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Winter Photography

Winter is a great time for photographers; the sun is low so you’ve got none of those problems of overwhelming overhead light in the middle of the day.  Days are shorter so you need to plan well to make the most of the daylight hours, but the big advantage here is that you don’t have to get up so early to capture dawn, nor stay out so late to capture sunset!

I was only just finishing a late lunch when this sunset came along!

I was only just finishing a late lunch when this scenic sunset came along!

With the weather turning so very cold in many parts of the Northern Hemisphere, though, I thought a quick practical post on looking after you and your equipment might be in order.

Equipment first!

If you have the misfortune to have to wear glasses outside in the cold, the biggest winter photography challenge probably won’t come as a surprise: Condensation.

Condensation is water that forms on surfaces that are significantly colder or warmer than the air surrounding them.  It doesn’t have to be extremely cold for this to be a nuisance, and in extreme weather it can become a serious problem.  Condensation may form inside the camera which may stop your camera from functioning properly or at all.  In the worst case, the condensation may freeze and cause serious damage.
So what to do? The best solution is to avoid extreme and fast changes in temperature.  If you are dashing back and forth between hot and cold, considering leaving your camera in one or the other.  If you have to move your camera between temperatures, seal it in a plastic bag.  I always carry a ziploc bag or two in my camera bag for rain protection, but they serve an extra purpose in winter.  Seal the camera into the bag BEFORE you change temperature.  The camera and the air inside the bag will adapt to the new outside temperature together and any condensation will form on the outside of the bag not on your camera.  For extra good measure, you could throw in a silica gel sachet.  And don’t forget your spare lenses and any other sensitive equipment – keep them bagged up.

Condensation may also form on the viewfinder and LCD during use – caused by your own hot breath.  You can either try to avoid breathing on the screen or, if you don’t mind looking daft, you can use a solution I came across online: stick a bendy straw in your mouth and use it as a sort of snorkel to direct your hot air away from the camera!  Do please post a selfie if you try this option…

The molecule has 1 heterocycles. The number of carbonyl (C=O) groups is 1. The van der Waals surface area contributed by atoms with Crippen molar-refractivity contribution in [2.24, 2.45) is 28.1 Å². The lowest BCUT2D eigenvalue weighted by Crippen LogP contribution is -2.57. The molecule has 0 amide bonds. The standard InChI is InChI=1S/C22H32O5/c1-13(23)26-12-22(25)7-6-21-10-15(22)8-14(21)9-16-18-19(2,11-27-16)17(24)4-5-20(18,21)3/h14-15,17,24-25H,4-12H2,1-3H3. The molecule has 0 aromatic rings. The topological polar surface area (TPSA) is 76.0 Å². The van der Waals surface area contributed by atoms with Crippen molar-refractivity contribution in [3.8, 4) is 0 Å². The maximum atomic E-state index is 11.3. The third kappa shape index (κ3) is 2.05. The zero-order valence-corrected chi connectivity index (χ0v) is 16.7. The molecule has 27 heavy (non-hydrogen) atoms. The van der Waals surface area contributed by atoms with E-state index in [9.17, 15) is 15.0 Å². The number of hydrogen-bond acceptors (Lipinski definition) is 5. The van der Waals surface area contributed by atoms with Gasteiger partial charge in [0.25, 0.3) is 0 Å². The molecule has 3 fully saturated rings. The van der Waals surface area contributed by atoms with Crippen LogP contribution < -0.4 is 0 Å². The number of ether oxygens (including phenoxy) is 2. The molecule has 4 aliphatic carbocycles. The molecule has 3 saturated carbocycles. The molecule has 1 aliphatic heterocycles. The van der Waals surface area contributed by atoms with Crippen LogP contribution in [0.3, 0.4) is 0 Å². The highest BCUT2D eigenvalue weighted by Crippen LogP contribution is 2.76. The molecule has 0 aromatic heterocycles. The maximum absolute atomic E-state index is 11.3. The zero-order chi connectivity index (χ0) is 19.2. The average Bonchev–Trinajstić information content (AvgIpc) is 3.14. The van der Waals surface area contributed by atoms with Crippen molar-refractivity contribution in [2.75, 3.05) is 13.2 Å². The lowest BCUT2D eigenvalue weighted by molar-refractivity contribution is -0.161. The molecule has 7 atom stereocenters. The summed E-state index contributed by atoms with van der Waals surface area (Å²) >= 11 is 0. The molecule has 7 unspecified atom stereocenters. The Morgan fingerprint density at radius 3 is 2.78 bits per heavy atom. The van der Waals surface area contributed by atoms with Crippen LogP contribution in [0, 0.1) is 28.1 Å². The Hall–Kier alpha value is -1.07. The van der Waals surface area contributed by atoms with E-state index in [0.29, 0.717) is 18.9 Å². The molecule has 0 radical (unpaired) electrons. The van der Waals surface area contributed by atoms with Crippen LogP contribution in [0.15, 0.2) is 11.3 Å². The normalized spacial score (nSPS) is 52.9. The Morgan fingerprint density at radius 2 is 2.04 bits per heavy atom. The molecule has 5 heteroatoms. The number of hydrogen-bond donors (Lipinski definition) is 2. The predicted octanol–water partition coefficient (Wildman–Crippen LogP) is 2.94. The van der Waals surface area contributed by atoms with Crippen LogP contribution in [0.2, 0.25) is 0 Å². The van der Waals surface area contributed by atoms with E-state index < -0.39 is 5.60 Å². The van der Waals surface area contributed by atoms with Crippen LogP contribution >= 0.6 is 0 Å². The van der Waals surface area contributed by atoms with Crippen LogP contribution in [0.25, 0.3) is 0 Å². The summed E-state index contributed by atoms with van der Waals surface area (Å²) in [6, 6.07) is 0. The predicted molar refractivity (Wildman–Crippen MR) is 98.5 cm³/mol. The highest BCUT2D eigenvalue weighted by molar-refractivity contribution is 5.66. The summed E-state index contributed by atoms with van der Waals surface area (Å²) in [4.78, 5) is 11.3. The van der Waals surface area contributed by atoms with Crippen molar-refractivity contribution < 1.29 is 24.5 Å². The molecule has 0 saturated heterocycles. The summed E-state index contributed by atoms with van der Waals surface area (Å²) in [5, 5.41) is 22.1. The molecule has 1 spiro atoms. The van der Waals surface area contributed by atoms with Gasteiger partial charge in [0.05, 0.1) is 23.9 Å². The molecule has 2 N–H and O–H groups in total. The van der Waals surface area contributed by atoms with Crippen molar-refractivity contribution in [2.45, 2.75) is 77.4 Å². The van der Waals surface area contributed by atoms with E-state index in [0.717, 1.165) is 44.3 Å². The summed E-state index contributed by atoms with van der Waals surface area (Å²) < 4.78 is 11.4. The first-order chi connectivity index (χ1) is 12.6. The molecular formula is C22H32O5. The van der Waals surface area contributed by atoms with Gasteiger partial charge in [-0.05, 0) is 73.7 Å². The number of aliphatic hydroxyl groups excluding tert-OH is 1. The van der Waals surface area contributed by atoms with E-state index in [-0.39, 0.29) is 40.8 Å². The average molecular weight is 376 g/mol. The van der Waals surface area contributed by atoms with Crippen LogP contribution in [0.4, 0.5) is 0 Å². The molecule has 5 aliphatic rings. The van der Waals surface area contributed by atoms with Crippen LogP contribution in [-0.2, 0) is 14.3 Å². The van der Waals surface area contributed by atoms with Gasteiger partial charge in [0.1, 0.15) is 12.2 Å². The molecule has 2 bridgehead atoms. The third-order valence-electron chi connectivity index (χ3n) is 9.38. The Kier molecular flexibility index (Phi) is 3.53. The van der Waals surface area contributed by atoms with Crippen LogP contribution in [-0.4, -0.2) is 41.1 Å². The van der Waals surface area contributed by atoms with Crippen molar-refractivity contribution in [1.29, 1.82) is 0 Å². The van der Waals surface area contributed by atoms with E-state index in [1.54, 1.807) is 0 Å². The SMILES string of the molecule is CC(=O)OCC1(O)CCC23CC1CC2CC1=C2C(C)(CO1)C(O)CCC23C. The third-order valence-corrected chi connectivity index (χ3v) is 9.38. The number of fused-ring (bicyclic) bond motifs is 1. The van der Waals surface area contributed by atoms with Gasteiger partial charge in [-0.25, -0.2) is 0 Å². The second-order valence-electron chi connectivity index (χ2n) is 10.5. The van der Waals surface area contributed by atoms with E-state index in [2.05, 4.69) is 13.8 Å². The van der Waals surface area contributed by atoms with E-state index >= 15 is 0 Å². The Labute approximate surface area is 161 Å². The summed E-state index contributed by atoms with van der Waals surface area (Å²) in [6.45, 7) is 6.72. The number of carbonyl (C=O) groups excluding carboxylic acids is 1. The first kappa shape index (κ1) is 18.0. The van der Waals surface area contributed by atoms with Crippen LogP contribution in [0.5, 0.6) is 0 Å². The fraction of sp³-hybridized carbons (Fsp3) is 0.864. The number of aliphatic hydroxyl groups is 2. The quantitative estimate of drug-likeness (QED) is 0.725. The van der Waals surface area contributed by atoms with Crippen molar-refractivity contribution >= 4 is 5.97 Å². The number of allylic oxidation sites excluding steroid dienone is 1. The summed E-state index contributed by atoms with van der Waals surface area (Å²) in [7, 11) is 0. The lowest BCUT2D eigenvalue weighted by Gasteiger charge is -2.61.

Freezing temperatures can be an issue even when not combined with condensation.  LCDs may be slower to refresh, and colours and general visibility on the LCD may be poor.  You may find your interchangeable lens doesn’t respond as well or as quickly as normal and the focus ring may become difficult to rotate in the cold.  More seriously, if you use a DSLR it’s possible that the internal mirror may jam in extreme cold, leaving the shutter unable to work. There is no easy fix for this, other than raising the temperature of the camera, or consider using a mirrorless camera.

Rain and snow are obvious issues at this time of year.  As mentioned, the good old ziploc bag can come to the aid here.  If you are doing a lot of cold/bad weather photography, you may want to consider a purpose built solution: there are numerous covers, capes and pouches available.  Some even incorporate heat packs to help fight condensation and freezing.

Battery life is greatly affected by cold weather.  There’s no way of knowing how fast they will fail on you, so be sure to carry a spare or two, and keep the spares warm – put them in an inside pocket or wrap them in fleece, or both.  Don’t get them too warm though, or the dreaded condensation may form when you put  the hot battery into the cold camera.

Cold metal is another potential hazard.  If you have metal panels, or perhaps tripod connections, that may be close to your face, wrap them in a protector – to protect your face from frost burn.  Similarly, in extreme weather consider “leg warmers” and “lens coats” to protect your fingers when handling metal-alloy tripods and aluminium lens barrels.

Carbon fibre is a poor conductor of extreme temperatures, which makes a carbon fibre tripod less punishing when used barehanded. But, depending on the quality, it can become brittle when exposed to freezing temperatures and can crack or shatter, so handle with care.

As for looking after yourself, all the normal winter outdoor recommendations apply: plan your trip, know when it will get dark, tell someone where you are going, wear appropriate footwear, wear layers of clothing to keep warm and take food and a hot drink.  Specific to photographers is the need to be able to use hands and fingers, and gloves can be rather cumbersome.  You can try fingerless gloves, perhaps with a mitten cover to pull over your digits when they aren’t needed. I have a pair of outdoor gloves that are relatively thin and have sticky palms that mean I can still handle my camera without dropping it.  The other option is layers of gloves, allowing you take the thick outer gloves off and still keep some protection.  If you need to be able to operate a touch screen on your camera there are now numerous outdoor gloves with that special pad on the forefinger that allows you to operate a touch screen.

Happy winter shooting!

5 replies »

  1. The fellow who runs our camera club (in the tropics) tells us to wrap our camera in a genuine chamois, to prevent mould during the wet part of the year. Not everyone has that problem!

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